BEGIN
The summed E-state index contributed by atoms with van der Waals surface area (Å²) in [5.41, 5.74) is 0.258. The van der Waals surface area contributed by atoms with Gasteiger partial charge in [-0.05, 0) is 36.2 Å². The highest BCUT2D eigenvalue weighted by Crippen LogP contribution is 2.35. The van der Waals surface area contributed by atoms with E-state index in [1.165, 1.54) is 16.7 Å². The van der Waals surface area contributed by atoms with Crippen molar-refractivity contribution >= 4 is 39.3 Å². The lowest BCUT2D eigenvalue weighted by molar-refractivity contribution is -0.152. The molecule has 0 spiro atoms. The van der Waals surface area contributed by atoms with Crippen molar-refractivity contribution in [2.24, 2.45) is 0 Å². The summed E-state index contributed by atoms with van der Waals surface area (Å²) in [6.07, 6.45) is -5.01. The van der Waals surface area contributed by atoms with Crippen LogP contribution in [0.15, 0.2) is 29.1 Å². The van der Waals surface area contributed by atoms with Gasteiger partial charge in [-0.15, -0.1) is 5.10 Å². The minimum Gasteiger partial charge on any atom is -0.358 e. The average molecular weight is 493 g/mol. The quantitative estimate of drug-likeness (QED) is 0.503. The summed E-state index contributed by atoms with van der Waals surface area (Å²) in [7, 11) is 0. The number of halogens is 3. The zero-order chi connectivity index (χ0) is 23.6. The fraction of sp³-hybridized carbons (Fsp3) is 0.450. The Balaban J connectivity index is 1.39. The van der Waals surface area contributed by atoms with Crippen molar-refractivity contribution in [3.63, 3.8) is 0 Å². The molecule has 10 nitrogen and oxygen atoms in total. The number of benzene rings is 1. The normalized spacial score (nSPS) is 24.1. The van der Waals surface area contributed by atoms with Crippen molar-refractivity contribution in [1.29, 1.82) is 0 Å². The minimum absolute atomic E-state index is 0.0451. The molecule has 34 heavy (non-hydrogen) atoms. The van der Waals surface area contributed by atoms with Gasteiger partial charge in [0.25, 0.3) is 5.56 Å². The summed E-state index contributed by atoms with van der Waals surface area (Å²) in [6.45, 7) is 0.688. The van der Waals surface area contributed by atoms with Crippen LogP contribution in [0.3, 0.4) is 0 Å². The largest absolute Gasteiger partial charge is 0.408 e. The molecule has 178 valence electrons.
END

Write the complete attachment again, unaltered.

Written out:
The summed E-state index contributed by atoms with van der Waals surface area (Å²) in [5.41, 5.74) is 0.258. The van der Waals surface area contributed by atoms with Gasteiger partial charge in [-0.05, 0) is 36.2 Å². The highest BCUT2D eigenvalue weighted by Crippen LogP contribution is 2.35. The van der Waals surface area contributed by atoms with E-state index in [1.165, 1.54) is 16.7 Å². The van der Waals surface area contributed by atoms with Crippen molar-refractivity contribution >= 4 is 39.3 Å². The lowest BCUT2D eigenvalue weighted by molar-refractivity contribution is -0.152. The molecule has 0 spiro atoms. The van der Waals surface area contributed by atoms with Crippen molar-refractivity contribution in [2.24, 2.45) is 0 Å². The summed E-state index contributed by atoms with van der Waals surface area (Å²) in [6.07, 6.45) is -5.01. The van der Waals surface area contributed by atoms with Crippen LogP contribution in [0.15, 0.2) is 29.1 Å². The van der Waals surface area contributed by atoms with Gasteiger partial charge in [-0.15, -0.1) is 5.10 Å². The minimum Gasteiger partial charge on any atom is -0.358 e. The average molecular weight is 493 g/mol. The quantitative estimate of drug-likeness (QED) is 0.503. The summed E-state index contributed by atoms with van der Waals surface area (Å²) in [7, 11) is 0. The number of halogens is 3. The zero-order chi connectivity index (χ0) is 23.6. The fraction of sp³-hybridized carbons (Fsp3) is 0.450. The Balaban J connectivity index is 1.39. The van der Waals surface area contributed by atoms with Crippen molar-refractivity contribution in [3.63, 3.8) is 0 Å². The molecule has 10 nitrogen and oxygen atoms in total. The number of benzene rings is 1. The normalized spacial score (nSPS) is 24.1. The van der Waals surface area contributed by atoms with Crippen molar-refractivity contribution in [1.29, 1.82) is 0 Å². The minimum absolute atomic E-state index is 0.0451. The molecule has 34 heavy (non-hydrogen) atoms. The van der Waals surface area contributed by atoms with Gasteiger partial charge in [0.25, 0.3) is 5.56 Å². The summed E-state index contributed by atoms with van der Waals surface area (Å²) in [6.45, 7) is 0.688. The van der Waals surface area contributed by atoms with Crippen LogP contribution in [0.3, 0.4) is 0 Å². The largest absolute Gasteiger partial charge is 0.408 e. The molecule has 178 valence electrons.